'Ghostbusters': How the Visual Effects Team Brought Slimer and the Stay Puft Marshmallow Man Back to Life

While paying tribute to the original movie, the VFX team used the latest digital tools — as well as a drone that stood in for one "ghost."
Courtesy of Sony Pictures
VFX supervisor Pete Travers says more than 30 ghosts - and a huge cast of ghost "extras" - were created for the new movie.

While all the pre-release controversy surrounding the new Ghostbusters may have swirled around the casting of four actresses, for the visual effects team working on the new movie creating a new generation of ghosts posed just as much of a challenge.

In the original 1984 Ghostbusters, Ivan Reitman's classic comedy of the supernatural starring Bill Murray, Dan Aykroyd, Harold Ramis and Ernie Hudson, the ghosts were primarily created using puppets and maquettes that were optically composited into the shots — as for the Stay Puft Marshmallow Man, he was a guy in a suit.

That might sound primitive compared to the digital effects available today, but at the time it was considered state-of-the-art. In fact, the film earned an Oscar nomination for its visual effects.

Three decades later, when VFX supervisor Pete Travers of Sony Pictures Imageworks was tasked with bringing Slimer, the Stay Puft Marshmallow Man and a collection of new ghosts to the screen in Paul Feig’s Ghostbusters reboot, the job involved wires, CG, a Slimer redesign and even use of a drone as a stand-in for one of the ghosts.

But even though visual effects have changed dramatically over the years, the production harkened back to the original movie so that the new actors — Melissa McCarthy, Kristen Wiig, Kate McKinnon and Leslie Jones — could interact with "the ghosts" on the set.

“There’s a reverence to the first movie; Paul wanted to make this an entertaining and fun film; he wanted it to be scary, but for comedy to be paramount," says Travers. “Obviously there’s been a lot of advancements in VFX. Paul was a fan of the original Ghostbusters and he was hopeful, as much as possible, to have the ‘real' ghosts on set with the actors. We worked closely with costume and production design, and stunts to make that happen."

The first apparition that the Ghostbusters encounter, Gertrude, who is discovered in a historic home, is a prime example of how several of the "new" ghost characters were created. Feig cast actress Bess Rous as Gertrude, and she played this role on set, supported by wires or a moving platform.

To get the glow, LED lights were sewn into her costume. “This way we had the light reacting to the environment and the actors and the ghost herself. And the Ghostbusters could react to the ghost and not act against a tennis ball," says Travers.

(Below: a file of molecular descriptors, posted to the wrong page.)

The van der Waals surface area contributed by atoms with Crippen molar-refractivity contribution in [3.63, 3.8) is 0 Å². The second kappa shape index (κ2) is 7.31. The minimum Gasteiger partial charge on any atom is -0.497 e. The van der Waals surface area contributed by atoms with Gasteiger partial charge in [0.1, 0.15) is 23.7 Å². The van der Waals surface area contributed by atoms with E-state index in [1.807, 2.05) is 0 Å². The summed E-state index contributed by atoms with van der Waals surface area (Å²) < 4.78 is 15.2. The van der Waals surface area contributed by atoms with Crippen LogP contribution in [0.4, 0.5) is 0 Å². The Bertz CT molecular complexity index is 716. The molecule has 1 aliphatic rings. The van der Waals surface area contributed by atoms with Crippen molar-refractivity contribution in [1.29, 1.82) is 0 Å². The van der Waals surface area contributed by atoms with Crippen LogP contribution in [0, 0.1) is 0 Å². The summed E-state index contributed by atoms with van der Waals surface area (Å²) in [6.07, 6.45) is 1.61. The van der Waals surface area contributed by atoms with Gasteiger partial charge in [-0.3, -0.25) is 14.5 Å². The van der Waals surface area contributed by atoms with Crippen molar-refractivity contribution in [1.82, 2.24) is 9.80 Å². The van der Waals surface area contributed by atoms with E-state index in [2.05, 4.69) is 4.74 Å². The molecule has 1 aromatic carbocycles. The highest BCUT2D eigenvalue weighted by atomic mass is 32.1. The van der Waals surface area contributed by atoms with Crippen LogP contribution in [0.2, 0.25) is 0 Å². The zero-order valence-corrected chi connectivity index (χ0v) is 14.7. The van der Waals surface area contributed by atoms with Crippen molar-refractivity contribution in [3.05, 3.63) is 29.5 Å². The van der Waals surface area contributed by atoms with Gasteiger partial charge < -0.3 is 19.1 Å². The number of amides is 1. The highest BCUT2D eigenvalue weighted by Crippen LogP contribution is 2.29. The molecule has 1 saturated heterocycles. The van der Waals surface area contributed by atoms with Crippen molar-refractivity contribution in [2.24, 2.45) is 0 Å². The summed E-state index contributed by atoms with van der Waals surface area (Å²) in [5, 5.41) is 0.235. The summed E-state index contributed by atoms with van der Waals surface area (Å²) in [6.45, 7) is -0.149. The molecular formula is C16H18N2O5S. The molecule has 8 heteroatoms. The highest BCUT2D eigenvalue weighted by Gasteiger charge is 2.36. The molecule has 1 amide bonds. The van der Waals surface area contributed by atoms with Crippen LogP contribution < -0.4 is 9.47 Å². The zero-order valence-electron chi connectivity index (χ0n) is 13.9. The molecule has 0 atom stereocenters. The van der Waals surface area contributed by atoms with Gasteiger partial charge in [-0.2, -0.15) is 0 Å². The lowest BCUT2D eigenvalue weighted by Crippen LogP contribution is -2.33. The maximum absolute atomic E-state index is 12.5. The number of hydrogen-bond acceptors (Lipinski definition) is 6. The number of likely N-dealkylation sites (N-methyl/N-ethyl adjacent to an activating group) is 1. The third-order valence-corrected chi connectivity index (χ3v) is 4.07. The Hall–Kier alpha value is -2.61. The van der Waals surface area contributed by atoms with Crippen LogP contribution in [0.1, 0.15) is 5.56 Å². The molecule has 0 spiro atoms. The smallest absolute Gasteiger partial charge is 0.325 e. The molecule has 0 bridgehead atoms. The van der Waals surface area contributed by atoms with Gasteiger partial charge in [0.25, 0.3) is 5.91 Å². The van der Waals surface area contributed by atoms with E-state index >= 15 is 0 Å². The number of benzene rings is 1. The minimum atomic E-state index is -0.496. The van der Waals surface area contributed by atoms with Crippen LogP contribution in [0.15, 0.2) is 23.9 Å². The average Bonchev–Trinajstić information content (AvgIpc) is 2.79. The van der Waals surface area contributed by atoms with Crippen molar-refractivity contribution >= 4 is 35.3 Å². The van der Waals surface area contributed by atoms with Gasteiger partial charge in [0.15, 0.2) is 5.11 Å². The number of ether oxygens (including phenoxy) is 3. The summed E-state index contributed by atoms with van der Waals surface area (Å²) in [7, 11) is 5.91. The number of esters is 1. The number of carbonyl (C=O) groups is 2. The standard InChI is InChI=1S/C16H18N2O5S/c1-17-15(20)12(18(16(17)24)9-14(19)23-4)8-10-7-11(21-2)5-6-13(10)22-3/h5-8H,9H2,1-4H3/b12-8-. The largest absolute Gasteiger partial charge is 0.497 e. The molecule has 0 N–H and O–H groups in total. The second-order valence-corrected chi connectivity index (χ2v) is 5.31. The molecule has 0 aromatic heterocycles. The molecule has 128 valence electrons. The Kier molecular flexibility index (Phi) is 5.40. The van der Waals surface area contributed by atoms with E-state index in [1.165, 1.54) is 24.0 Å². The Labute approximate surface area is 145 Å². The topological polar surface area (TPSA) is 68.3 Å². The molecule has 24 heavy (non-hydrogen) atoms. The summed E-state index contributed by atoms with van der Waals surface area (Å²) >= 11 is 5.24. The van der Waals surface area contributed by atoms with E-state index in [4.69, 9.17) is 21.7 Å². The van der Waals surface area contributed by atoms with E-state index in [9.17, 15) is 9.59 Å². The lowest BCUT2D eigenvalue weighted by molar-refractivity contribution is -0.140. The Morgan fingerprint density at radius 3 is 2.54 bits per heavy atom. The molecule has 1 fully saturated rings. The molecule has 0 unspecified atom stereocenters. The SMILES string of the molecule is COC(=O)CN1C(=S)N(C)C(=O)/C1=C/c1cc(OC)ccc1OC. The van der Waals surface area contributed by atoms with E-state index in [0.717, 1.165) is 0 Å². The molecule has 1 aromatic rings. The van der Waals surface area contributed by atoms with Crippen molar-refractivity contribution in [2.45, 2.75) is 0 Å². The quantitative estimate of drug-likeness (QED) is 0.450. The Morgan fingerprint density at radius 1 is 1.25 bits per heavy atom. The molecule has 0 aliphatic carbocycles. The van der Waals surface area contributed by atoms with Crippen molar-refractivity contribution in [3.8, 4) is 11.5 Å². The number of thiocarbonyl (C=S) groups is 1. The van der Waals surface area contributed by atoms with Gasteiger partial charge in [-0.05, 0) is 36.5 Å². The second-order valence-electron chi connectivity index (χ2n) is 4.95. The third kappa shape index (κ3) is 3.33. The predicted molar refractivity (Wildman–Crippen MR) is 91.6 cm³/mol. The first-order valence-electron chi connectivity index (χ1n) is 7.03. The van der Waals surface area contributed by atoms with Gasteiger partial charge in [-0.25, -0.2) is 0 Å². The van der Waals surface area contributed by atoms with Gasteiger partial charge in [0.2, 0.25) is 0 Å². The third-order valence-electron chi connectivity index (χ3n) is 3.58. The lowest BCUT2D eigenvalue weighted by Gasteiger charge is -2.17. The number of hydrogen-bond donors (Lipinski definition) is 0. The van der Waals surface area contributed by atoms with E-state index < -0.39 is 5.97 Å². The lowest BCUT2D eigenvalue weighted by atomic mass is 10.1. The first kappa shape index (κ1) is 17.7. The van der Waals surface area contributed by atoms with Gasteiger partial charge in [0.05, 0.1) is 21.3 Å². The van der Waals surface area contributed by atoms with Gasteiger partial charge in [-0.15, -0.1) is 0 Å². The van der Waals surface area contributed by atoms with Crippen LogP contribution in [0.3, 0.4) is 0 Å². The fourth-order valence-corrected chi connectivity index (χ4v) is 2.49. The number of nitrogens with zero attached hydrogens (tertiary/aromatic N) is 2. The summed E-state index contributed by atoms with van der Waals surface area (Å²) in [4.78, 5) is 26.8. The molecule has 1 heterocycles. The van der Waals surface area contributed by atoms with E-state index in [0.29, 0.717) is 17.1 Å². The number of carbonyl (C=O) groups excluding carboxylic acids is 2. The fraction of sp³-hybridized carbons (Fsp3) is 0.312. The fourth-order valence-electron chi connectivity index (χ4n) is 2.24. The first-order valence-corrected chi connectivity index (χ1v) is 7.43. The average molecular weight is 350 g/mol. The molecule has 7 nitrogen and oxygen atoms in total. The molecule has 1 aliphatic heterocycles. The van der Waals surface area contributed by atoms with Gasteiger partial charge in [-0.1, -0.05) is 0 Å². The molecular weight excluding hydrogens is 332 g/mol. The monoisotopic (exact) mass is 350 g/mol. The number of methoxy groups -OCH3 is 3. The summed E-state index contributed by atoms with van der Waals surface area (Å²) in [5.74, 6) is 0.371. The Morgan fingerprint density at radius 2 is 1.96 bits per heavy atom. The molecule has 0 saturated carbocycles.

Travers explains that in most of the finished shots, the face and most of the ghost's body belongs to the actress while Gertrude's lower body was hand animated. For shots where the ghost is fully digital, the live-action photography was used as reference by the VFX team that included Deluxe’s Iloura, which created Gertrude, as well as Imageworks, MPC and Zero VFX.

Feig also brought back some of the most popular ghosts from the 1984 film, such as Slimer, who was a puppet in the original. Now he’s fully CG, but Travers reports that they did have a puppet on set, again for lighting and reference. Slimer's look was a sort of hybrid.

“We researched Slimer in the first two movies and even in the cartoon, and we found numerous designs," says Travers. "We went through an iterative process with Paul, showing him different looks, and we ended up with this amalgamation of what people remember.”

The Stay Puft Marshmallow Man was also created digitally this time around, but he appears as a sort of Macy’s Thanksgiving Day Parade balloon. “It’s one of my favorite sequences,” says Travers of the scene. “He had to behave like a balloon. On set, we had interior-lit balloons for motion and lighting reference. It was about 16 ft. in diameter.”

One of the most inventive approaches was used on a ghost that appears at a rock concert, floating about a crowd. The final ghost is digital, based on motion reference provided by a stuntwoman.

But how do you create a ghost for on-set photography that can hover in the air, provide the proper lighting for the photography, and give hundreds of extras an eyeline to watch? The team came up with a clever idea. “We used a drone covered in LEDS,” Travers revealed, adding with a laugh, “It worked great. Drones have been used with cameras in production, but I don’t know if any have been used to mimic a ghost yet.”

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